This week, on Tuesday 22 February, we celebrated a feast with an unusual and intriguing name, The Chair of Saint Peter. However, whatever it may sound like this has nothing to do with a piece of furniture, even though there is a physical object with the same name. More anon!
We all know who St Peter is, of course, the rock on whom Jesus built the church. In the Roman Catholic Church, the pope has the power of divine institution because he is the Vicar of Christ and the successor of Peter to whom Christ entrusted the duty of perpetuating his Word “until the end of time.”
The Chosen Disciple
Originally named Symeon, or Simon in Greek, he was a native of Bethsaida, a village on the Sea of Galilee, son of Jonas, and with his brother, Matthew was a fisherman. According to the Synoptic Gospels, it was by the Sea of Galilee that Jesus summoned the two brothers, with James and John, to follow him. All four Gospels agree, with minor differences of emphasis, that from now onwards Simon was leader and spokesman of the group, recognized as such by the Lord.
He is mentioned with conspicuous frequency, appears first in all the lists of the twelve, and belonged to the inner group present at such significant events as the raising of Jairus’ daughter, the Transfiguration, and the Agony in the Garden.
According to Matt. 16:13-20, when Jesus asked the disciples whom they took him to be, Simon answered that he was the Messiah, the Son of the living God; in reply, Jesus pronounced him blessed because of his inspired insight, bestowed upon him the Aramaic name Cephas( rock), rendered Peter in Greek, and declared that he would build his indestructible church on ‘this rock’, and would give him ‘the keys of the kingdom of heaven’ and the powers of ‘binding and loosing’.
At the Last Supper Jesus charged him to strengthen his brothers (Luke 22:32). Warm-hearted and impetuous, he was rebuked by Jesus because, after confessing his messiahship, he refused to accept the necessity of his rejection and death (Mark 8: 31-3).
When Jesus was arrested Peter’s, courage failed him, and he denied three times that he even knew him. In spite of this, he was the first disciple to enter the empty tomb, and the first disciple to whom the risen Lord appeared. In a later scene, recorded only by St John (21: 15-17), Peter thrice received from the Lord the pastoral charge to feed, i.e., be shepherd of, his sheep. `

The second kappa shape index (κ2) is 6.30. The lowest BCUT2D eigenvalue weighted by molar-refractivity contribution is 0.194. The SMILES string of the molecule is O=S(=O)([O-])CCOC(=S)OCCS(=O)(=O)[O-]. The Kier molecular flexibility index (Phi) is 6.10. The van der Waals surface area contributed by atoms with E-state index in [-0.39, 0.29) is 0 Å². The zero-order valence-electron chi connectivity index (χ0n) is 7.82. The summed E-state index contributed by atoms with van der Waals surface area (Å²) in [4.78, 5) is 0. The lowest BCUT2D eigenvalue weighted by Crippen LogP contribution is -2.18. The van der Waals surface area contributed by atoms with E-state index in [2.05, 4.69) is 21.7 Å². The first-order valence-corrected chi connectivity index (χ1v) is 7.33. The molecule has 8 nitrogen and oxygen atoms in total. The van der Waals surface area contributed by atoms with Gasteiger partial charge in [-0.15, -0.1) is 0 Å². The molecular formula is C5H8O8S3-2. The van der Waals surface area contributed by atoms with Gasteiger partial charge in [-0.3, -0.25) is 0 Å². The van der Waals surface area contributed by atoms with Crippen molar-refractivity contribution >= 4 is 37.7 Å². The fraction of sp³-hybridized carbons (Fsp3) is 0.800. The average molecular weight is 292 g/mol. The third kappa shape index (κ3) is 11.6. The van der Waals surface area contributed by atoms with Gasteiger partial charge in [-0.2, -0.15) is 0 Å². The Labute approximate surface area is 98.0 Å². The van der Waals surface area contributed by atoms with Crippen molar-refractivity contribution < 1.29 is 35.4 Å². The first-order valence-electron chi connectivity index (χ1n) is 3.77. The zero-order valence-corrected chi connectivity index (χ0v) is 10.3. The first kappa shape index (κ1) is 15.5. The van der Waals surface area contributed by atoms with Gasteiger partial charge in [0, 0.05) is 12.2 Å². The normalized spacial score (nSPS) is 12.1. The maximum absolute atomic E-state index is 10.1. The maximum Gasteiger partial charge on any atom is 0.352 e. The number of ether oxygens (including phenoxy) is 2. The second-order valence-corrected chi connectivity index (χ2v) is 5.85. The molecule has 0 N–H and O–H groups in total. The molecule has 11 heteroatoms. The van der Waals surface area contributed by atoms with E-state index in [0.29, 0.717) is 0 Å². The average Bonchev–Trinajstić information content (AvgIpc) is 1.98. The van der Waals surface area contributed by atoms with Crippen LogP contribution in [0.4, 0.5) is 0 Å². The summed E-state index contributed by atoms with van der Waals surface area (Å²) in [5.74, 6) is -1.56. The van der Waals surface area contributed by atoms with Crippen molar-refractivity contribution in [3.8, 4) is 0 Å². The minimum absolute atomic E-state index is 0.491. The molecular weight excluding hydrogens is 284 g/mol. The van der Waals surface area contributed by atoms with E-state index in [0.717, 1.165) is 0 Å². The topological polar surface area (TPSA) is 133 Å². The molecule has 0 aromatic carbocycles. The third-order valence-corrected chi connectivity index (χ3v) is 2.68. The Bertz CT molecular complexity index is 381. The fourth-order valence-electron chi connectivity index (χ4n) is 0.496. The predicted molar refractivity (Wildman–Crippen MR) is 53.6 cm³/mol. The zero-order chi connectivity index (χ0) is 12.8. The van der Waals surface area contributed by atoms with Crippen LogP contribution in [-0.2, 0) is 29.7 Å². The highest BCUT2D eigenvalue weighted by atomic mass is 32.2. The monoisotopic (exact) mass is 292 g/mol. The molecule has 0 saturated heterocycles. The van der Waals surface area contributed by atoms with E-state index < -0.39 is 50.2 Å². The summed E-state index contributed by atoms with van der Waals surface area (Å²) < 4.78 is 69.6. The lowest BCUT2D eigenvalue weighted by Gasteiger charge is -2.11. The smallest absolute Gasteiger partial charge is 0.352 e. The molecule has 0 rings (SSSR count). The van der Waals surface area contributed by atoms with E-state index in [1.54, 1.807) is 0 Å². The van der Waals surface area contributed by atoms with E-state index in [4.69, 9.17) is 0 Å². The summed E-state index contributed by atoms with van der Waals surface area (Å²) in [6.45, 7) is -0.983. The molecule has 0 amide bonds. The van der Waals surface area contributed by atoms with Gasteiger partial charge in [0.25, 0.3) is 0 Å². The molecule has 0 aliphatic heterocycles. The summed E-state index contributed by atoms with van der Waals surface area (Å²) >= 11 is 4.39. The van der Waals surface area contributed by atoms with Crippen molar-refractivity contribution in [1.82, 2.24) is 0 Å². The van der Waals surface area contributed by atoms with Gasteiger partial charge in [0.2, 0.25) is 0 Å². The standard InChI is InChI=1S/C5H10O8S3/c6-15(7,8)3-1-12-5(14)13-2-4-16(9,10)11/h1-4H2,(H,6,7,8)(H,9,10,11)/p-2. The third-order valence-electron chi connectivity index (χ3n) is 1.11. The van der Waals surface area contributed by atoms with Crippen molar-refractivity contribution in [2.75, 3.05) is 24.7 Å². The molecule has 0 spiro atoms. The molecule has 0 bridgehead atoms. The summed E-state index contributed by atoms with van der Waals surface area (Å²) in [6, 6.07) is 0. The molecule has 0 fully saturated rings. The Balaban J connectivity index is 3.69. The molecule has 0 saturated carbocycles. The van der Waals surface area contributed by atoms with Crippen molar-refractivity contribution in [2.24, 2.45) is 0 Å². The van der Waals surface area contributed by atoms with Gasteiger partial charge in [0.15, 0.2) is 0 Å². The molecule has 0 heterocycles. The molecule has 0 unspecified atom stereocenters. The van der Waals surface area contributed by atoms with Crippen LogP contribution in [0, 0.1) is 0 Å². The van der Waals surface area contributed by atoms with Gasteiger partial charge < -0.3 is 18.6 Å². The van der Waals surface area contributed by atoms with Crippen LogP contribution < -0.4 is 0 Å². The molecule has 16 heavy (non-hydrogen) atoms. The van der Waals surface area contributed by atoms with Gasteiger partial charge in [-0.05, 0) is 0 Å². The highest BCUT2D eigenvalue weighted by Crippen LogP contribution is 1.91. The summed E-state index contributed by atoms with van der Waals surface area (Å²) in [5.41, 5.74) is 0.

It was Peter who orchestrated the selection of Matthias to replace Judas, which was the first apostolic succession (Acts 1: 15-26). Peter preached on the day of that Pentecost and was so successful that 3,000 people were baptized after hearing him speak (Acts 2:41).
He was the first apostle to be given the grace to perform a miracle; curing the lame man at “the Beautiful gate” (Acts 3:1-10). King Herod Agrippa had Peter arrested and shackled in prison between two guards, but an “angel of the Lord” saved him (Acts 12: 1-10).
Around A.D. 34, Peter went to Antioch and established there a seat, or chair of government. Antioch was a major metropolitan city of the ancient world with a diverse population and was the place where Christ’s followers were first called Christians. Peter remained there for seven years, and the Church would acknowledge his work in Antioch by establishing the feast of St Peter’s Chair.
Peter left Antioch for Rome, the centre of the civilized world. His efforts there would identify him as the first Bishop of Rome. Gifted by God and respected by the people, he would continue his role as leader of all the Church, and as a result, was the first pope. In A.D. 68, he died by crucifixion in Nero’s cruel Circus, which was located on the site of the present-day Vatican City.
The Symbol of the Chair
Today in the Vatican located in the apse of St Peter’s Basilica is the ancient, ornamented Cathedra Petri (Latin, “Chair of Peter”). The chair was enshrined in the Altar by the great architect Bernini.
The use of the term chair in the feast day comes from this Latin word and means the seat of government. The “chair” symbolizes the authority of St Peter and his successors who have served the Church of Christ as the Bishop of Rome. The title “Pope” was originally bestowed on all bishops, but since the 5th century it has been reserved exclusively for the Bishop of Rome.
On the feast day of The Chair of St Peter, the universal Church acknowledges that St Peter was the first pope and that his mission continues through the Holy Father today. Simply stated, that mission is to care for the people of God; to carry on the customs, rituals, teachings, and truths of Jesus; and to uphold the unity of His Church.
Whether or not St Peter ever actually sat in the chair is less important than what it symbolizes spiritually. In the words of Pope Emeritus Benedict,
“Celebrating the “Chair “of Peter, therefore as we are doing today, means attributing a strong spiritual significance to it and recognizing it as a privileged sign of the love of God, the eternal Good Shepherd, who wanted to gather his whole Church and lead her on the path of salvation [ General Audience, Feb. 22, 2006].
Written by Marie – Therese Cryan